Tuesday, June 06, 2006


The Chronicle of Higher Ed (temp link; subscriber link) would make it sound so.
The National Council for Accreditation of Teacher Education won a key endorsement on Monday in its quest for continued federal approval of its accrediting power after announcing that it would drop controversial language relating to "social justice" from its accrediting standards for teacher-preparation programs.

...On Monday, at a hearing of the U.S. Department of Education's National Advisory Committee on Institutional Quality and Integrity, Arthur E. Wise, president of Ncate, called the criticisms of the standards "unwarranted" but announced that the organization would drop "social justice" from the guidelines, "lest there be any misunderstanding about our intentions."

Mr. Wise emphasized that the phrase "social justice" was merely an example of criteria institutions may adopt when assessing candidates' dispositions, and was never intended as an accreditation requirement. Each institution, he said, was free to choose its own disposition evaluation criteria.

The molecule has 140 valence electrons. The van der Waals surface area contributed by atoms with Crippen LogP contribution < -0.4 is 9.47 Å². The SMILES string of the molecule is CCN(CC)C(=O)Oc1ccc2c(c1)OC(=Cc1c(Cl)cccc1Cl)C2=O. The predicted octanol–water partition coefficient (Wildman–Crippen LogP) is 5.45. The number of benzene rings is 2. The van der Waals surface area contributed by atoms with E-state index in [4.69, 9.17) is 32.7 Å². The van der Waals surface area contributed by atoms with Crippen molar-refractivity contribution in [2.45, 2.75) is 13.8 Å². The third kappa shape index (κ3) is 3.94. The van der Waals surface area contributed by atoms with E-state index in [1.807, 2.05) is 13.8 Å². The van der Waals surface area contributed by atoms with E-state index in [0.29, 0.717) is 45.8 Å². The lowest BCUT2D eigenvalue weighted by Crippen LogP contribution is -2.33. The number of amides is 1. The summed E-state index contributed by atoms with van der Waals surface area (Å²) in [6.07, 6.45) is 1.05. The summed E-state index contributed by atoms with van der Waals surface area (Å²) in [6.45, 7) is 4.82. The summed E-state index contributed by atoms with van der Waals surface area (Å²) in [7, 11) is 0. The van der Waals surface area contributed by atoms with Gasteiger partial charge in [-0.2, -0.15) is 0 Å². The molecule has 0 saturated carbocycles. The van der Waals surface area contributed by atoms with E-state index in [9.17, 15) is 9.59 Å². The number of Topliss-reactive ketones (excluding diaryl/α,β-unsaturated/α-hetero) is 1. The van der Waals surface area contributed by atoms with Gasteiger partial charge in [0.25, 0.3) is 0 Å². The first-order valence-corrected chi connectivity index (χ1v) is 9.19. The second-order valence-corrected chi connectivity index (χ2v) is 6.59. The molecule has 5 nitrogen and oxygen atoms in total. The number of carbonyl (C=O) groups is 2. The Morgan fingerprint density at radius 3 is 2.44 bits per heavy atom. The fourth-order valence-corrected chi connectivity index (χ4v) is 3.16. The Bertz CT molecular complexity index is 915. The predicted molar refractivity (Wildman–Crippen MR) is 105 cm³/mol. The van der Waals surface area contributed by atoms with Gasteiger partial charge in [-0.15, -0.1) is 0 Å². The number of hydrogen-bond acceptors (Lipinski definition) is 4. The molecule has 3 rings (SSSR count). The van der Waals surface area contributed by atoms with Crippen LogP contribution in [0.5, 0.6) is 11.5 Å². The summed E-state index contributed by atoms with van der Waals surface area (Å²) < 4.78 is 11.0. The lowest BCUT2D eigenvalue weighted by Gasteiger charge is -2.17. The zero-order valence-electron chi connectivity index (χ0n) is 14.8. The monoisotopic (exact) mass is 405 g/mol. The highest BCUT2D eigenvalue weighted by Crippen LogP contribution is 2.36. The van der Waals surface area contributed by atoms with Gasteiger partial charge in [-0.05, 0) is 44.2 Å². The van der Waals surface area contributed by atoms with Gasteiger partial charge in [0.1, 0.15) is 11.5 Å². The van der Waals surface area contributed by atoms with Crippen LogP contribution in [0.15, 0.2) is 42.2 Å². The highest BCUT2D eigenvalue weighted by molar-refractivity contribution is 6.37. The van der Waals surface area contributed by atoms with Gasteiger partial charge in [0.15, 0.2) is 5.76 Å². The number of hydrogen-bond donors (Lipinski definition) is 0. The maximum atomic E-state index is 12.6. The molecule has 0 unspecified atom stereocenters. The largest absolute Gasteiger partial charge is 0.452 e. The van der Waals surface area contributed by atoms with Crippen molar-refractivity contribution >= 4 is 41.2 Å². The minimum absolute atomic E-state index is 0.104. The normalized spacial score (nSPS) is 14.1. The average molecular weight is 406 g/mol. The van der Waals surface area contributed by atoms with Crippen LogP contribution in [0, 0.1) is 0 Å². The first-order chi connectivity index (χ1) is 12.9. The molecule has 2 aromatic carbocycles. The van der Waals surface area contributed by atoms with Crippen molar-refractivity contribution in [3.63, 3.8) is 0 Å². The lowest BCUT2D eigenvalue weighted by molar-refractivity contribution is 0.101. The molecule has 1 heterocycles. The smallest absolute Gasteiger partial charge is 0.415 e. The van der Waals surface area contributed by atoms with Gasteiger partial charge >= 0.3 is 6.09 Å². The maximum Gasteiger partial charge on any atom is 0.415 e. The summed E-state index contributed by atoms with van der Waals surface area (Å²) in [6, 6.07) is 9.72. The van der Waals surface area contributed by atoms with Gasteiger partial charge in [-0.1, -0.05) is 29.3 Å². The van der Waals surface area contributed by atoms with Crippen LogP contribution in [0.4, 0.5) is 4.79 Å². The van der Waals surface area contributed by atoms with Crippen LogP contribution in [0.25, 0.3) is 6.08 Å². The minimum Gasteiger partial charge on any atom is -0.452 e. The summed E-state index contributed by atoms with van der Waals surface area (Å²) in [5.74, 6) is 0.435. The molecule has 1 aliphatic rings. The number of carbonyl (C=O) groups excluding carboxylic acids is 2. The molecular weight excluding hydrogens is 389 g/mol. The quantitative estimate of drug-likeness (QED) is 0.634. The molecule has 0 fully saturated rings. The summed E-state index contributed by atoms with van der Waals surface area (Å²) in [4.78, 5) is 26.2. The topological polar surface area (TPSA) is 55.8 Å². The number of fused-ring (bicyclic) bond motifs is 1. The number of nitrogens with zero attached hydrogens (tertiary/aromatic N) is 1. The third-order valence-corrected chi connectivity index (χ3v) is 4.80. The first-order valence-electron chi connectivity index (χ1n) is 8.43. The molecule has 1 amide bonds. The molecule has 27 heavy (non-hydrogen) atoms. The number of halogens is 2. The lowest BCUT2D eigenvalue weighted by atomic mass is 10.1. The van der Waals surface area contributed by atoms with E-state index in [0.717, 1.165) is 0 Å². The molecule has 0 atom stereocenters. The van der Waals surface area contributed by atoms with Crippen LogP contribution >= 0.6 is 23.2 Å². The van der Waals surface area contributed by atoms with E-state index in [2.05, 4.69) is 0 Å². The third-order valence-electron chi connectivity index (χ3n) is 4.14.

"The allegation that Ncate requires thought control is simply wrong," he said.
Candace de Russy calls this "grand news." They've thus avoided the reasons that groups like FIRE, NAS, and ACTA have raised for removing NCATE's authority to accredit teaching programs. There is additional coverage at Inside Higher Ed.

Anne Neal of ACTA is reported to have said that changing a few words changes nothing. The definition of professional dispositions now says that teaching candidates are expected "to demonstrate classroom behaviors that are consistent with the ideas of fairness and the belief that all students can learn." But it will also allow schools to impose additional dispositions. Perhaps Neal is right. Any thought that this is the death knell of dispositions theory is quite premature.